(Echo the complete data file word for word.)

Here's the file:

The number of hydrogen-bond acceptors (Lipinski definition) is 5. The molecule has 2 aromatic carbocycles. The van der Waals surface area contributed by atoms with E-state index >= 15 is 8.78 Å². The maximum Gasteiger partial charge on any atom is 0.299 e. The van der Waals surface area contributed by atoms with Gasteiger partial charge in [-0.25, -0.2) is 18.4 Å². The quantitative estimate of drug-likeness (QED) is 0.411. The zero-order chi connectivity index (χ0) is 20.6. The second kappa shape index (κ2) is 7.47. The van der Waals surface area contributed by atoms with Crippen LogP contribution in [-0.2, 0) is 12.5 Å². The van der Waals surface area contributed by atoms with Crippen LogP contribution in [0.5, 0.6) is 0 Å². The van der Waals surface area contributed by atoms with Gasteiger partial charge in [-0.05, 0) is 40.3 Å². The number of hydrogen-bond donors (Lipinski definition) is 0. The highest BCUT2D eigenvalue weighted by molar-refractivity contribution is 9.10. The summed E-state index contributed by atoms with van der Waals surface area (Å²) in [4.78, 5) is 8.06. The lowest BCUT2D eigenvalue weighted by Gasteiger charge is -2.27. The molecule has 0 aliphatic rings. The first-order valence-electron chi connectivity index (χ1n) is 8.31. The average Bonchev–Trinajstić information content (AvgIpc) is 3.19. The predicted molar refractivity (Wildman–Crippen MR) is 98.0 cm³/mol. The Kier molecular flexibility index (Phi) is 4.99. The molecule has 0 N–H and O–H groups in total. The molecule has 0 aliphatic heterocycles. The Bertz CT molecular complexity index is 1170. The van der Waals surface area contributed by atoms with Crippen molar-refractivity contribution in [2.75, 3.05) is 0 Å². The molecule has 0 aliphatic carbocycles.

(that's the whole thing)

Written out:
The number of hydrogen-bond acceptors (Lipinski definition) is 5. The molecule has 2 aromatic carbocycles. The van der Waals surface area contributed by atoms with E-state index >= 15 is 8.78 Å². The maximum Gasteiger partial charge on any atom is 0.299 e. The van der Waals surface area contributed by atoms with Gasteiger partial charge in [-0.25, -0.2) is 18.4 Å². The quantitative estimate of drug-likeness (QED) is 0.411. The zero-order chi connectivity index (χ0) is 20.6. The second kappa shape index (κ2) is 7.47. The van der Waals surface area contributed by atoms with Crippen LogP contribution in [-0.2, 0) is 12.5 Å². The van der Waals surface area contributed by atoms with Crippen LogP contribution in [0.5, 0.6) is 0 Å². The van der Waals surface area contributed by atoms with Gasteiger partial charge in [-0.05, 0) is 40.3 Å². The number of hydrogen-bond donors (Lipinski definition) is 0. The highest BCUT2D eigenvalue weighted by molar-refractivity contribution is 9.10. The summed E-state index contributed by atoms with van der Waals surface area (Å²) in [4.78, 5) is 8.06. The lowest BCUT2D eigenvalue weighted by Gasteiger charge is -2.27. The molecule has 0 aliphatic rings. The first-order valence-electron chi connectivity index (χ1n) is 8.31. The average Bonchev–Trinajstić information content (AvgIpc) is 3.19. The predicted molar refractivity (Wildman–Crippen MR) is 98.0 cm³/mol. The Kier molecular flexibility index (Phi) is 4.99. The molecule has 0 N–H and O–H groups in total. The molecule has 0 aliphatic heterocycles. The Bertz CT molecular complexity index is 1170. The van der Waals surface area contributed by atoms with Crippen molar-refractivity contribution in [2.75, 3.05) is 0 Å². The molecule has 0 aliphatic carbocycles.